“Each exposes the abuses of the other, but in a true society, in a true man, both must combine. Nature does not give the crown of its approbation, namely, beauty, to any action or emblem or actor, but to one which combines both these elements; not to the rock which resists the waves from age to age, not to the wave which lashes incessantly the rock, but the superior beauty is with the oak which stands with it hundred arms against the storms of a century, and grows every year like a sapling…"2
A true man is one who “has subsisted for years amid the changes of nature, yet has distanced himself, so that when you remember what he was, and see what he is, you say, what strides! what a disparity is here!"2
Emerson believes these two polar opposites can find harmony within nature and within us, making us true and beautiful. Sounds promising! But how do I do it?
“What if there is no tomorrow?”
This idea of a man living apart from society but growing reminds of one of my favorite movies, Groundhog Day. Phil Connors is a jerk weatherman who is suddenly and inexplicably trapped in a day that he must repeat seemingly forever. Every morning at 6AM, everything and everyone are reset except him.
It’s a funny yet moving film that demonstrates the power of internal growth and change regardless of the environment.
Phil became Emerson’s growing Oak. He was rooted in Punxsutawney but went from a jerk to one of the most beloved men in town. Perhaps even forced commitments hold opportunities for transformation.
“Know thy [values]”
We naturally don’t want to be trapped like Phil or chained down like Prometheus. We want freedom and flexibility too. Theologian Tim Keller remarked that freedom “is not so much the absence of restrictions as finding the right ones.” And you need to find what is right before you can make promises to it.
The commitment you want is a joy; the commitment you don’t is a burden. So perhaps step zero is figuring out what it is you want, what you value most. If you don’t know, take some time to climb and discover.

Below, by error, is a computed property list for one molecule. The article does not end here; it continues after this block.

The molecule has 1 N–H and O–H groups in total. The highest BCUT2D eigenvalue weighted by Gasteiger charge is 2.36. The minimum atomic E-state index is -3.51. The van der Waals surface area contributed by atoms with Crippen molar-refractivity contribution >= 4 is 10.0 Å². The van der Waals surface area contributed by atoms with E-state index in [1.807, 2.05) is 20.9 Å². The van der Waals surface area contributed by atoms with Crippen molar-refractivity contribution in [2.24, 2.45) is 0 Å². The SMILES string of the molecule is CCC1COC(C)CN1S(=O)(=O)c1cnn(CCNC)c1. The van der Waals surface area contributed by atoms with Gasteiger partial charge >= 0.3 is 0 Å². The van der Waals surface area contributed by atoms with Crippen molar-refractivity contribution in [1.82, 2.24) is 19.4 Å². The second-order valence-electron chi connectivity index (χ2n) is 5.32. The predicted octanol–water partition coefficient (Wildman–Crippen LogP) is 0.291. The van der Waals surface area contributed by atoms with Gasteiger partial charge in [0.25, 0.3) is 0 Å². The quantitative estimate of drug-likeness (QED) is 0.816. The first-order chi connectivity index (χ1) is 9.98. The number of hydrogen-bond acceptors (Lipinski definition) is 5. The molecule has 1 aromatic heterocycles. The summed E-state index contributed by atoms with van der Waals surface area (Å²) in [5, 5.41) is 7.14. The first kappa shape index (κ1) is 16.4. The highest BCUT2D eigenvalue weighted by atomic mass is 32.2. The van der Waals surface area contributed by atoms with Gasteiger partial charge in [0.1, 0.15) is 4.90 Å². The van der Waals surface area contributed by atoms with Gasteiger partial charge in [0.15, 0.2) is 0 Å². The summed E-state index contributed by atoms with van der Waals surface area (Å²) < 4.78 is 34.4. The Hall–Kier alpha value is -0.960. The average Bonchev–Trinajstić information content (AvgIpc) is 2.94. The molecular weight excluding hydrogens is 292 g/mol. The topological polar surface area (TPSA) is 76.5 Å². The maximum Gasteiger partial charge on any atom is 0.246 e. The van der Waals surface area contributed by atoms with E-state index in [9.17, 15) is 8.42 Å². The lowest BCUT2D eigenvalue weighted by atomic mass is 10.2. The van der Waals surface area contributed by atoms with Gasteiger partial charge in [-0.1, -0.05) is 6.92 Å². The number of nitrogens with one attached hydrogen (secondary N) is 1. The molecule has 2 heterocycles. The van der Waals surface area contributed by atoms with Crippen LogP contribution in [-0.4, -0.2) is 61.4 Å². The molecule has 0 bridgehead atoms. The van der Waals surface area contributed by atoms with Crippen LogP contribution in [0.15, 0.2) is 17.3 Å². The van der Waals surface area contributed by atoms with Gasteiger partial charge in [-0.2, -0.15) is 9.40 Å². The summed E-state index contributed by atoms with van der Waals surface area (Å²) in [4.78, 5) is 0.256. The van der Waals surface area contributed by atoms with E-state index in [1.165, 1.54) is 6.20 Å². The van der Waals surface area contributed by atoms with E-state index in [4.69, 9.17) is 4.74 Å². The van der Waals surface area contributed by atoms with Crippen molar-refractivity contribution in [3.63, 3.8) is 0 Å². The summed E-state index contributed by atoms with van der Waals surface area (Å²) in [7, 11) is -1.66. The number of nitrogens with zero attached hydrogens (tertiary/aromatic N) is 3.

I believe this devotion to our values is where love and passion need to burn brightest. It’s this passion – to act even when we’re not sure of the outcome – that will keep us from a Kierkegaardian “crudeness”3, a dull life devoid of animating enthusiasm.
Perhaps flexibility isn’t the enemy of commitment, but a necessary condition for commitments to last. Conflicts are inevitable: “I really want to play guitar right now, but I need to get ready for work.” Flexibility says, “Well I’ll play tonight after work.”
We need commitment to do the work and flexibility to make it work.
I wrote this essay to help organize my thoughts by drawing on better minds and ideas around commitment and flexibility. It’s a real question in my life at the moment. I’m currently separated from my wife and it’s an open question if I should re-commit given our past 11 years together and not knowing, like Nikolai Rostov, if new bright love is out there. Someday I know I’ll understand it more. I just hope it doesn’t take as long as Phil Connors.4
Brooks, David. The Second Mountain: The Quest for a Moral Life. First edition. New York: Random House, 2019., 106-107 ↩︎
“Emerson–“The Conservative”.” Accessed October 6, 2022. https://archive.vcu.edu/english/engweb/transcendentalism/authors/emerson/essays/conservative.html. ↩︎
Kierkegaard, Søren, Howard V. Hong, Edna H. Hong, and Søren Kierkegaard. Two Ages: The Age of Revolution and the Present Age: A Literary Review. Kierkegaard’s Writings 14. Princeton, N.J: Princeton University Press, 1978., 62 ↩︎